This Chapter isn't quite ready yet
Rest assured, the gnomes are hard at work on completing this video
We need the ability to add tags to each
Article. And that means, we need a new
relationship! Like always, we could add this by hand. But, the generator can help
us. At your terminal, run:
php bin/console make:entity
But, hmm. Which entity should we update? We could add the relationship to the
Article class and point it at
Tag... or I guess we could add the relationship
Tag class and point it at
And... yea! We could choose to update either class. There is a subtle difference
that we'll learn about soon. But, don't worry about it et. Choose
the property name, use
tags. Remember, we need to stop thinking about the database
and only think about our objects. In PHP, I want an
Article object to have many
Tag objects. So, the property should be called
For type, use the fake
relation type: that will activate a wizard to help us.
We want to relate this to
Tag and... perfect! Here is our menu of relationship
options! I already hinted that this will be a
ManyToMany relationship. Let's look
at the description to see if it fits. Each article can have many tags. And, each
tag can relate to many articles. Yep, that's us! This is a ManyToMany relationship.
And just like last time, it asks us if we also want to map the other side of
the relationship. This is optional, and will only be for convenience. If we
map this side, we'll be able to say
$tag->getArticles(). That may or may not
be useful for us, but let's say yes. Call the field
articles, because it will
hold an array of
And, that's it! Hit enter to finish.
Woohoo! So exciting: let's see what changes this made. Open
Article first. Yes!
Here is our new
tags property: it's a ManyToMany that points to the
And, like we saw earlier with comments, whenever you have a relationship that holds
multiple objects, in your constructor, you need to initialize that property to
ArrayCollection. The generator took care of that for us.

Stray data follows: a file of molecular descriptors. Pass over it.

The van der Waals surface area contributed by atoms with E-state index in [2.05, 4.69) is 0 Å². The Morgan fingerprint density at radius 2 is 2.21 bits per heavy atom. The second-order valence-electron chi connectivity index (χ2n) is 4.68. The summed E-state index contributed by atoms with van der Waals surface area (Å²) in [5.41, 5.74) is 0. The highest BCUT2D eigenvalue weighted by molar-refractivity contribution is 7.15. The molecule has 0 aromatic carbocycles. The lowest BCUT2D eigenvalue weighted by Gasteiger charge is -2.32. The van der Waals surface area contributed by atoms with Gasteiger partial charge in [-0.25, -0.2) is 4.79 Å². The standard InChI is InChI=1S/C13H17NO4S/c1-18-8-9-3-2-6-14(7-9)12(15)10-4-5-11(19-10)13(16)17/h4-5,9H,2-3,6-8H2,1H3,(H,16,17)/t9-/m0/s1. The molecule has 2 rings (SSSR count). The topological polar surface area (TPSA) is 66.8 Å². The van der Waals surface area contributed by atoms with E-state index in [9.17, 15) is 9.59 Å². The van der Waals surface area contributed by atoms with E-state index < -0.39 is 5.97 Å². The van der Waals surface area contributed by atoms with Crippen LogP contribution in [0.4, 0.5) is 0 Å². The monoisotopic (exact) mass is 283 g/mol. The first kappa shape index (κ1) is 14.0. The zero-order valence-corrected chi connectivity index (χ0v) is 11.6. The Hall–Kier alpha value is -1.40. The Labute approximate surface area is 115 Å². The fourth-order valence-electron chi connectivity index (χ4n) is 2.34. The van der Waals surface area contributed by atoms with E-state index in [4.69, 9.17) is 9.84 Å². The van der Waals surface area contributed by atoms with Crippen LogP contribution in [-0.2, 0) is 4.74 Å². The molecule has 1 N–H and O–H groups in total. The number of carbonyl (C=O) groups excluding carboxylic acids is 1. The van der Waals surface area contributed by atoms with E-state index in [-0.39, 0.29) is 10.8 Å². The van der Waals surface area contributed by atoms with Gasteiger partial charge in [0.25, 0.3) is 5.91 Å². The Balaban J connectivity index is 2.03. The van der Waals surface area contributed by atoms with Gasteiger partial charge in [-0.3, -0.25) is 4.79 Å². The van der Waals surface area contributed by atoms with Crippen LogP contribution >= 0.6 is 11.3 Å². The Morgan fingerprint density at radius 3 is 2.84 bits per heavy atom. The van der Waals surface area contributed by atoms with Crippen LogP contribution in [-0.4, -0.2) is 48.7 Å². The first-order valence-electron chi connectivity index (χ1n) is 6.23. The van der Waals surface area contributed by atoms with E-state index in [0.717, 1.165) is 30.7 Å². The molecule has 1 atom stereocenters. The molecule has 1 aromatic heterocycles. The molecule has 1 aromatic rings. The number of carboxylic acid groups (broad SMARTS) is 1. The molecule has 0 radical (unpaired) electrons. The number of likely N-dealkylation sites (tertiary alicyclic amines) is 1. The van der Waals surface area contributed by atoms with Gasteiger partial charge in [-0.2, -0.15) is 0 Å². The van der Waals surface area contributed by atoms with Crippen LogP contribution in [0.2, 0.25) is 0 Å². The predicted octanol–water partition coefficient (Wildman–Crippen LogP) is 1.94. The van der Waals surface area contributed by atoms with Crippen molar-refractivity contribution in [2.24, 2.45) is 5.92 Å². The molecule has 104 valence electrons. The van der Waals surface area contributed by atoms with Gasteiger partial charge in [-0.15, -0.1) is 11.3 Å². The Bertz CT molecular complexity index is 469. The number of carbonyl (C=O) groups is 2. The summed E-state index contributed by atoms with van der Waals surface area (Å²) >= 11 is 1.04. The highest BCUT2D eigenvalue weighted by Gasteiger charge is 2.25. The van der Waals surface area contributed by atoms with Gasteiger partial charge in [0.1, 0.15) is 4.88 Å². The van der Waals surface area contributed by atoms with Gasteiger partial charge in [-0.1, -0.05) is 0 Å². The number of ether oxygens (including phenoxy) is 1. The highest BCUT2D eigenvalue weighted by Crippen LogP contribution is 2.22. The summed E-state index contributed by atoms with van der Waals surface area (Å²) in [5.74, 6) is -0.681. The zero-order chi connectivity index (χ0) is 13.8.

At the bottom, instead of a getter & setter, we have a getter, adder & remover. There's no special reason for that: the adder & remover methods are just convenient.
Tag. The code here is almost identical: a ManyToMany pointing back
Article and, at the bottom, getter, adder & remover methods.
Great! But, which side is the owning side and which is the inverse side of the
Comment. Remember, with a ManyToOne / OneToMany relationship,
the ManyToOne side is always the owning side of the relation. That's easy to remember,
because this is where the column lives in the database: the
comment table has
But, with a ManyToMany relationship, well, both sides are ManyToMany! In
Tag, the same! So, which side is the owning side?
The answer lives in
Article. See that
inversedby="articles" config? That points
articles property in
Tag. On the other side, we have
which points back to
Phew! Here's the point: with a ManyToMany relationship, you choose the owning
side by where the
mappedBy config lives. The
holds the owning side because that's the entity we chose to update with
Remember, all of this owning versus inverse stuff is important because, when Doctrine
saves an entity, it only looks at the owning side of the relationship to figure
out what to do in the database. So, we can add tags to an article, Doctrine will
save that correctly. But, if you added articles to a tag and save, Doctrine would
do nothing. Well, in practice, if you use
make:entity, that's not true. Why?
Because the generated code synchronizes the owning side. If you call
$tag->addArticle(), inside, that calls
Enough about that! Let's generate the migration:
php bin/console make:migration
Cool! Go open that file. Woh! It creates a new table! Of course! That's how you
model a ManyToMany relationship in a relational database. It creates an
table with only two fields:
This is very different than anything we've seen so far with Doctrine. This is the first time - and really, the only time - that you will have a table in the database, that has no direct entity class. This table is created magically by Doctrine to help us relate tags and articles. And, as we'll see next, Doctrine will also automatically insert and delete records from this table as we add and remove tags from an article.
Run this migration:
php bin/console doctrine:migrations:migrate
Now, let's tag some articles!